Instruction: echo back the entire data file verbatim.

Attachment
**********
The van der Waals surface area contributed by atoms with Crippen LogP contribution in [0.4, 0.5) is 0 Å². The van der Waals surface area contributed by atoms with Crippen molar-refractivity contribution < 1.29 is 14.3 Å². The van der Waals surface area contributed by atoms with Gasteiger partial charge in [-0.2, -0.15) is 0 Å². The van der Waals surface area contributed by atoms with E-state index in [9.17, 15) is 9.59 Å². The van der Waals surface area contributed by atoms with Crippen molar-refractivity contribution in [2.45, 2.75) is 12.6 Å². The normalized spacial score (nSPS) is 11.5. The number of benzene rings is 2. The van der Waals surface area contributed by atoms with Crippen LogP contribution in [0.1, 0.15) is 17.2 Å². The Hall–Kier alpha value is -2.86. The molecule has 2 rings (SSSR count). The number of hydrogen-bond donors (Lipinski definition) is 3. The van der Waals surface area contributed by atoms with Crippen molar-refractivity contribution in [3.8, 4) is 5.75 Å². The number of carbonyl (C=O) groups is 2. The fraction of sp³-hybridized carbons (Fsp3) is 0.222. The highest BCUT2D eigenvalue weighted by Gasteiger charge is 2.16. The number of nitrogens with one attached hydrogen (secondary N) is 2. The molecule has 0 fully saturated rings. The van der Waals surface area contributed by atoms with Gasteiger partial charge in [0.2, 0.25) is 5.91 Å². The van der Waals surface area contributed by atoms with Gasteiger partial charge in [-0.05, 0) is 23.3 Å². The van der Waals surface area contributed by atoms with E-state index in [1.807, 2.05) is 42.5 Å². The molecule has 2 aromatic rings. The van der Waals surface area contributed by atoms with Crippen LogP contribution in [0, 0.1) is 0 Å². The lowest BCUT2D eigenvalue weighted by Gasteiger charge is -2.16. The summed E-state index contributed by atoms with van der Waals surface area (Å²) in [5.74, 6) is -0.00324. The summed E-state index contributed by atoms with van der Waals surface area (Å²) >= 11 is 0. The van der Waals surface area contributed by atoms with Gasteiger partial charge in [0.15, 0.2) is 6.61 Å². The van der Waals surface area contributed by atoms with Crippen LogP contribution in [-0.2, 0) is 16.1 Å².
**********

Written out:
The van der Waals surface area contributed by atoms with Crippen LogP contribution in [0.4, 0.5) is 0 Å². The van der Waals surface area contributed by atoms with Crippen molar-refractivity contribution < 1.29 is 14.3 Å². The van der Waals surface area contributed by atoms with Gasteiger partial charge in [-0.2, -0.15) is 0 Å². The van der Waals surface area contributed by atoms with E-state index in [9.17, 15) is 9.59 Å². The van der Waals surface area contributed by atoms with Crippen molar-refractivity contribution in [2.45, 2.75) is 12.6 Å². The normalized spacial score (nSPS) is 11.5. The number of benzene rings is 2. The van der Waals surface area contributed by atoms with Crippen LogP contribution in [0.1, 0.15) is 17.2 Å². The Hall–Kier alpha value is -2.86. The molecule has 2 rings (SSSR count). The number of hydrogen-bond donors (Lipinski definition) is 3. The van der Waals surface area contributed by atoms with Crippen molar-refractivity contribution in [3.8, 4) is 5.75 Å². The number of carbonyl (C=O) groups is 2. The fraction of sp³-hybridized carbons (Fsp3) is 0.222. The highest BCUT2D eigenvalue weighted by Gasteiger charge is 2.16. The number of nitrogens with one attached hydrogen (secondary N) is 2. The molecule has 0 fully saturated rings. The van der Waals surface area contributed by atoms with Gasteiger partial charge in [0.2, 0.25) is 5.91 Å². The van der Waals surface area contributed by atoms with Gasteiger partial charge in [-0.05, 0) is 23.3 Å². The van der Waals surface area contributed by atoms with E-state index in [1.807, 2.05) is 42.5 Å². The molecule has 2 aromatic rings. The van der Waals surface area contributed by atoms with Crippen LogP contribution in [0, 0.1) is 0 Å². The lowest BCUT2D eigenvalue weighted by Gasteiger charge is -2.16. The summed E-state index contributed by atoms with van der Waals surface area (Å²) in [5.74, 6) is -0.00324. The summed E-state index contributed by atoms with van der Waals surface area (Å²) >= 11 is 0. The van der Waals surface area contributed by atoms with Gasteiger partial charge in [0.15, 0.2) is 6.61 Å². The van der Waals surface area contributed by atoms with Crippen LogP contribution in [-0.2, 0) is 16.1 Å².